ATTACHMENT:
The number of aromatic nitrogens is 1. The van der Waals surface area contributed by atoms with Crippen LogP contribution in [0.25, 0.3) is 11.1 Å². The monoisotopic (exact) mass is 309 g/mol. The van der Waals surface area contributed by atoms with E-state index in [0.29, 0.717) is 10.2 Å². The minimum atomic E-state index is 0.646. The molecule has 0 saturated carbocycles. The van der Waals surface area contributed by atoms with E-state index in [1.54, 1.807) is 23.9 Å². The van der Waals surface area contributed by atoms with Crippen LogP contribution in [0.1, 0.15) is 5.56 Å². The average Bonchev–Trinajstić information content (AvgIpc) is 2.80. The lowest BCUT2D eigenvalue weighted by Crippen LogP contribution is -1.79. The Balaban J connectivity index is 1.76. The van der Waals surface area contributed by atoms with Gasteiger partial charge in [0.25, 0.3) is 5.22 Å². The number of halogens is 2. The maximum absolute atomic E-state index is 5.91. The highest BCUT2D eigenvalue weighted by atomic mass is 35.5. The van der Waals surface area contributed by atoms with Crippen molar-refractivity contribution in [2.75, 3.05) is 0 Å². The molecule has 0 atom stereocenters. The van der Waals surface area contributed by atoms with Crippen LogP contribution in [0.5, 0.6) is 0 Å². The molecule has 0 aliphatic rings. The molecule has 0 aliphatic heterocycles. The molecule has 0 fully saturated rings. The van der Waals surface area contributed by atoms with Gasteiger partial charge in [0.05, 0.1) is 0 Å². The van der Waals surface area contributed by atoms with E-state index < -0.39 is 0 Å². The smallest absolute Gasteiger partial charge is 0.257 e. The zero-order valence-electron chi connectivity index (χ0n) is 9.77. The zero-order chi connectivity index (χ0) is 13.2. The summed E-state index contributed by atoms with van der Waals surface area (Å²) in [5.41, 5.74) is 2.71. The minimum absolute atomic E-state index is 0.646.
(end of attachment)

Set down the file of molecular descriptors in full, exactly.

The number of aromatic nitrogens is 1. The van der Waals surface area contributed by atoms with Crippen LogP contribution in [0.25, 0.3) is 11.1 Å². The monoisotopic (exact) mass is 309 g/mol. The van der Waals surface area contributed by atoms with E-state index in [0.29, 0.717) is 10.2 Å². The minimum atomic E-state index is 0.646. The molecule has 0 saturated carbocycles. The van der Waals surface area contributed by atoms with E-state index in [1.54, 1.807) is 23.9 Å². The van der Waals surface area contributed by atoms with Crippen LogP contribution in [0.1, 0.15) is 5.56 Å². The average Bonchev–Trinajstić information content (AvgIpc) is 2.80. The lowest BCUT2D eigenvalue weighted by Crippen LogP contribution is -1.79. The Balaban J connectivity index is 1.76. The van der Waals surface area contributed by atoms with Gasteiger partial charge in [0.25, 0.3) is 5.22 Å². The number of halogens is 2. The maximum absolute atomic E-state index is 5.91. The highest BCUT2D eigenvalue weighted by atomic mass is 35.5. The van der Waals surface area contributed by atoms with Crippen molar-refractivity contribution in [2.75, 3.05) is 0 Å². The molecule has 0 atom stereocenters. The van der Waals surface area contributed by atoms with Crippen LogP contribution in [0.5, 0.6) is 0 Å². The molecule has 0 aliphatic rings. The molecule has 0 aliphatic heterocycles. The molecule has 0 fully saturated rings. The van der Waals surface area contributed by atoms with Gasteiger partial charge in [0.05, 0.1) is 0 Å². The van der Waals surface area contributed by atoms with E-state index < -0.39 is 0 Å². The smallest absolute Gasteiger partial charge is 0.257 e. The zero-order valence-electron chi connectivity index (χ0n) is 9.77. The zero-order chi connectivity index (χ0) is 13.2. The summed E-state index contributed by atoms with van der Waals surface area (Å²) in [5.41, 5.74) is 2.71. The minimum absolute atomic E-state index is 0.646.